'An Inherent Part of My Guru – Teacher Culture'
Ruth Kattumuri on Her Academic Background, Starting Over Mid-Career and What It Means for Her to Impart Knowledge
On May 27, we welcomed Ruth Kattumuri, Founder and Co-Director of the India Observatory and Distinguished Policy Fellow at the London School of Economics and Political Science, at an event in Zurich. Prior to joining LSE, Ruth was Professor of Computer Science and Statistics in Madras (now Chennai), India. Behind the scenes, we took the opportunity to ask Ruth about her academic background, starting over mid-career and her teaching culture.
Désirée Meili: You worked as a professor in computer science in India for more than a decade. It was quite an unusual choice for a young woman in India during the time you went to school. What made you choose that path?
Ruth Kattumuri: As a child I grew up in the Indian air force and getting in and out of defense aircrafts was routine and also nurtured my fascination for space science. My favourite subjects were physics and mathematics and my ambition was to become a space scientist myself. However, it wasn’t easy those days to find opportunities for girls. On the other hand I was told by my family that, my father who had passed away when I was very little, like the majority of parents in India, wanted me to be a medical doctor. So I committed myself to the memory of my father and did my best and came top in Science in my Central Board of Secondary Education School. I also did very well in several medical entrance exams and interviews at some of the top universities. However, the admission processes were not transparent and I was not willing to contribute to unethical practices, so I could not go to medical school. Consequently, I decided to do a totally new course unheard of by most of my peers, and majored in statistics and computer science.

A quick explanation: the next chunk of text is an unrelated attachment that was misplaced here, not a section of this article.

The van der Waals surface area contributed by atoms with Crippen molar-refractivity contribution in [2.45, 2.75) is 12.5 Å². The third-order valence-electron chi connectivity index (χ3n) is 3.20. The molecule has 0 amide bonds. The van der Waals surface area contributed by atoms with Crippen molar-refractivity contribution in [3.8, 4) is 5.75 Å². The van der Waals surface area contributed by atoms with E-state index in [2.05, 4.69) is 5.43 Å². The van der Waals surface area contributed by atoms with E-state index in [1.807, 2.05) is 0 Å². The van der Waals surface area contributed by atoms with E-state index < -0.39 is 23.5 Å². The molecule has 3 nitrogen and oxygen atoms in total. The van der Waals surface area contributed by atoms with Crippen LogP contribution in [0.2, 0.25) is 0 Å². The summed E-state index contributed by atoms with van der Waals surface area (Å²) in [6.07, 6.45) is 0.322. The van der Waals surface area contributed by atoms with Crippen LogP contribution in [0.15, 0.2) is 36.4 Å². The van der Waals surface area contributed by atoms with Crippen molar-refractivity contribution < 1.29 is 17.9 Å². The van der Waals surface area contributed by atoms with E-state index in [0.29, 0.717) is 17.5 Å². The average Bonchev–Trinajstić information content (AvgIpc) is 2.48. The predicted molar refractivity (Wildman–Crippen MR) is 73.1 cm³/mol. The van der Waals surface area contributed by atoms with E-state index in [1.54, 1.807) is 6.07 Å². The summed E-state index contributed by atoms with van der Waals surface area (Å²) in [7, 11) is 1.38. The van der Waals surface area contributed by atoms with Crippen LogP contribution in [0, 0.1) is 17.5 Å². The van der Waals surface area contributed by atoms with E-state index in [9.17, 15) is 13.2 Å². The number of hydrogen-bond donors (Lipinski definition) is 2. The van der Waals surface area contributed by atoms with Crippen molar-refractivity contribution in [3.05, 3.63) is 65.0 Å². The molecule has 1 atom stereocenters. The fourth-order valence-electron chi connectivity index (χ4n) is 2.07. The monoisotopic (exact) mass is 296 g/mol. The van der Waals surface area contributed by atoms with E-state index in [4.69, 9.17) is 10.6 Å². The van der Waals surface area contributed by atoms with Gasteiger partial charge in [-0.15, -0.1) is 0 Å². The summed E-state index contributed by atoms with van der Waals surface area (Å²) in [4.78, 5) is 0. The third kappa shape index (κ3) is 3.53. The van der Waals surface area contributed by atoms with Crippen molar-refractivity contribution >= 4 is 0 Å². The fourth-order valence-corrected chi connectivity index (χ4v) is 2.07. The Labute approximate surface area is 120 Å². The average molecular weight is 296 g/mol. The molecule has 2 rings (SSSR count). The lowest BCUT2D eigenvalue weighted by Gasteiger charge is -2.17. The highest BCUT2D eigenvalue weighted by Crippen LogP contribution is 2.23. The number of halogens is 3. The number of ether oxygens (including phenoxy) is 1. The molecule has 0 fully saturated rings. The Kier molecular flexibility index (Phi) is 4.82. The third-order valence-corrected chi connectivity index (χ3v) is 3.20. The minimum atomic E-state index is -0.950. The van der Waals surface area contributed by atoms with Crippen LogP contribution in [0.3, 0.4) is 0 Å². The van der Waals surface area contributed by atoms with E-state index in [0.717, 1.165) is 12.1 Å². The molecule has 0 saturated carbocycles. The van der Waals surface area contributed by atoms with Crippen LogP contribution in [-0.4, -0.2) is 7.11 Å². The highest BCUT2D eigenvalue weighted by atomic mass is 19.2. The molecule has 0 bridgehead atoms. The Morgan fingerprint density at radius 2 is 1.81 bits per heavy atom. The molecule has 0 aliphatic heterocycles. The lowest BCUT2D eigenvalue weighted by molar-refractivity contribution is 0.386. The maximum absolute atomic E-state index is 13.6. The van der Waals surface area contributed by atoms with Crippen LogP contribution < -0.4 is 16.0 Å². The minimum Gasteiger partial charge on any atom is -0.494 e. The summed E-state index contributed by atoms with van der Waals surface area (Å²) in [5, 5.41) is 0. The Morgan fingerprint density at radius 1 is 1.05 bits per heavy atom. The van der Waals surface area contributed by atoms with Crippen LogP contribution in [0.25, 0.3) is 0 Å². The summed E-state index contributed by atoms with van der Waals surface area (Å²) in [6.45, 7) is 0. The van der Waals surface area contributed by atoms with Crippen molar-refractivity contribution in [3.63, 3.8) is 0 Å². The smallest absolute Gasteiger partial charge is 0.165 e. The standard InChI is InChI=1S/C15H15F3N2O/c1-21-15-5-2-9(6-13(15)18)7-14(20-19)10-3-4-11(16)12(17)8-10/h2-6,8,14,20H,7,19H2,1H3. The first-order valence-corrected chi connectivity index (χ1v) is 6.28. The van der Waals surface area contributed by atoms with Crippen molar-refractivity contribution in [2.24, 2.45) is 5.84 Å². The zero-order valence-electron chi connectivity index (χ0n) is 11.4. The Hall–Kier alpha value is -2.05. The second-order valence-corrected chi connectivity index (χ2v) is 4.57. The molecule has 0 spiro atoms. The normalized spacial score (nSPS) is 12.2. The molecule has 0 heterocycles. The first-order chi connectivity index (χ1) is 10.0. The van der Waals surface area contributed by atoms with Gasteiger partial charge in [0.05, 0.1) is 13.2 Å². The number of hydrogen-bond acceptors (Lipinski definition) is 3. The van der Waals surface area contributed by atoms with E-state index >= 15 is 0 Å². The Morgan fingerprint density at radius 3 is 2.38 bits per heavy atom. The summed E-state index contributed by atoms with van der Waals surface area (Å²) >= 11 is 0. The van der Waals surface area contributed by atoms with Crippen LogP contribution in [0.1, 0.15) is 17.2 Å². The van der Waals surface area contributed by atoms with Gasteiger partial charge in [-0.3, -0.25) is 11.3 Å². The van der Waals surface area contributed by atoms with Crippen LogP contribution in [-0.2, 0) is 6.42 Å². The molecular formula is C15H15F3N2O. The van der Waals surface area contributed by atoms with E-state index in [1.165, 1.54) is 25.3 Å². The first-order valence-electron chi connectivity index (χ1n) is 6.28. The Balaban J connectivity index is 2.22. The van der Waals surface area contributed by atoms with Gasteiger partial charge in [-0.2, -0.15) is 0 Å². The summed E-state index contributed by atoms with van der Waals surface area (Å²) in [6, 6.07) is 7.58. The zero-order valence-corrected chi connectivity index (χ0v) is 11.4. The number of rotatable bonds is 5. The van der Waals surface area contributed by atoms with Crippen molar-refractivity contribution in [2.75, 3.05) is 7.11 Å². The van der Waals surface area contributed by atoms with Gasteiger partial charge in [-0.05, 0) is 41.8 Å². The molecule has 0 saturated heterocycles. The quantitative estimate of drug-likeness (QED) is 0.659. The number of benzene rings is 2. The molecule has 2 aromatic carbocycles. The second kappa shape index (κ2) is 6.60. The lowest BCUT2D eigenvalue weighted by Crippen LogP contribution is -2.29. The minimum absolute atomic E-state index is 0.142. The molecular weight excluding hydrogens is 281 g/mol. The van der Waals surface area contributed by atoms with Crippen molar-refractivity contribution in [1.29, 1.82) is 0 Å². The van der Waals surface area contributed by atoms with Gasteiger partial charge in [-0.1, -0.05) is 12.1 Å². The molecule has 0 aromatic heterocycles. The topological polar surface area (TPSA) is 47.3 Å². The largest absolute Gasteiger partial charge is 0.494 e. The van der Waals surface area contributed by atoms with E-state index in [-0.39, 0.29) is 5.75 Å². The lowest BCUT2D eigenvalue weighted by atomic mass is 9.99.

And that obviously played to your strengths? How did the computer science scene look like at that time?
In India the computer science revolution happened in the 1980s, much later than in the rest of the world. When I did my MPhil thesis in artificial intelligence (AI), hardly anyone had heard about it. So it was not fashionable as it has become now (laughs). After graduation, my plan was to work as a software engineer. However, our Head of the Department, who used to be called the grandfather of computer science in India, since he had been working on machine learning since the 1960s and was well connected with the international community, invited me to become a lecturer. He was my guru (teacher) and mentor and I had a lot of respect and admiration for him. I trusted him and valued his faith in me to be a teacher, even though I did not have much confidence in my abilities to take on the vocation of a teacher. This is also partly because in Indian culture, the strongest influences in a person’s life are understood to be mata – mother, pita – father, guru – teacher, dev – god. So as a Master’s graduate, I felt young and unprepared to be capable of taking on the responsibility as a teacher to mentor, mould and nurture young people and enable them to fulfil their potential and help them fly high in life. Despite my nervous doubts, I trusted my professor’s judgement and accepted the position and thereafter became professor of statistics and computer science.
Later you moved on to social sciences. What motivated you for the discipline change?